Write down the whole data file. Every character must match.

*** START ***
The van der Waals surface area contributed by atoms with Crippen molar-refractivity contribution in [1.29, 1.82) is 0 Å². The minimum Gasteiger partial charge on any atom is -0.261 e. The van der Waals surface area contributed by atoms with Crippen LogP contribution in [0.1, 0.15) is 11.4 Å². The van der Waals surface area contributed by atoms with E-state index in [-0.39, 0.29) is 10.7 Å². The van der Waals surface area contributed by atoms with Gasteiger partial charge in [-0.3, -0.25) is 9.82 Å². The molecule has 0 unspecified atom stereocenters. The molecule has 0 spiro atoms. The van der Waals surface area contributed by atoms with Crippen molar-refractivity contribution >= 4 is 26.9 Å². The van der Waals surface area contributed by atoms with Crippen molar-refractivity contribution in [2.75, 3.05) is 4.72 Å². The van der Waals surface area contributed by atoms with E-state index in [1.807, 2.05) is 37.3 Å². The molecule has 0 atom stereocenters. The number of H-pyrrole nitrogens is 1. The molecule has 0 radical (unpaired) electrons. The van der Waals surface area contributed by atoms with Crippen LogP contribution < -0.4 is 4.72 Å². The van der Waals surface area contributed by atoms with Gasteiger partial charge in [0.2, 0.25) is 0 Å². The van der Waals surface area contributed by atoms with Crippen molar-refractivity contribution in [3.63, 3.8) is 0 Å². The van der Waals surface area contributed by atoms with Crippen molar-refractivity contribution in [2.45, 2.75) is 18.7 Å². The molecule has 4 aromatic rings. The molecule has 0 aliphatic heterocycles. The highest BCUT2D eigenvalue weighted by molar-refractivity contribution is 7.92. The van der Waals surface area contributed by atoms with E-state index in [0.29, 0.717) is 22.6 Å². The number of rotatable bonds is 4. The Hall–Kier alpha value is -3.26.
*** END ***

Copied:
The van der Waals surface area contributed by atoms with Crippen molar-refractivity contribution in [1.29, 1.82) is 0 Å². The minimum Gasteiger partial charge on any atom is -0.261 e. The van der Waals surface area contributed by atoms with Crippen LogP contribution in [0.1, 0.15) is 11.4 Å². The van der Waals surface area contributed by atoms with E-state index in [-0.39, 0.29) is 10.7 Å². The van der Waals surface area contributed by atoms with Gasteiger partial charge in [-0.3, -0.25) is 9.82 Å². The molecule has 0 unspecified atom stereocenters. The molecule has 0 spiro atoms. The van der Waals surface area contributed by atoms with Crippen molar-refractivity contribution >= 4 is 26.9 Å². The van der Waals surface area contributed by atoms with Crippen molar-refractivity contribution in [2.75, 3.05) is 4.72 Å². The van der Waals surface area contributed by atoms with E-state index in [1.807, 2.05) is 37.3 Å². The molecule has 0 atom stereocenters. The number of H-pyrrole nitrogens is 1. The molecule has 0 radical (unpaired) electrons. The van der Waals surface area contributed by atoms with Crippen LogP contribution < -0.4 is 4.72 Å². The van der Waals surface area contributed by atoms with Gasteiger partial charge in [0.2, 0.25) is 0 Å². The van der Waals surface area contributed by atoms with Crippen molar-refractivity contribution in [3.63, 3.8) is 0 Å². The van der Waals surface area contributed by atoms with Crippen molar-refractivity contribution in [2.45, 2.75) is 18.7 Å². The molecule has 4 aromatic rings. The molecule has 0 aliphatic heterocycles. The highest BCUT2D eigenvalue weighted by molar-refractivity contribution is 7.92. The van der Waals surface area contributed by atoms with E-state index in [0.29, 0.717) is 22.6 Å². The number of rotatable bonds is 4. The Hall–Kier alpha value is -3.26.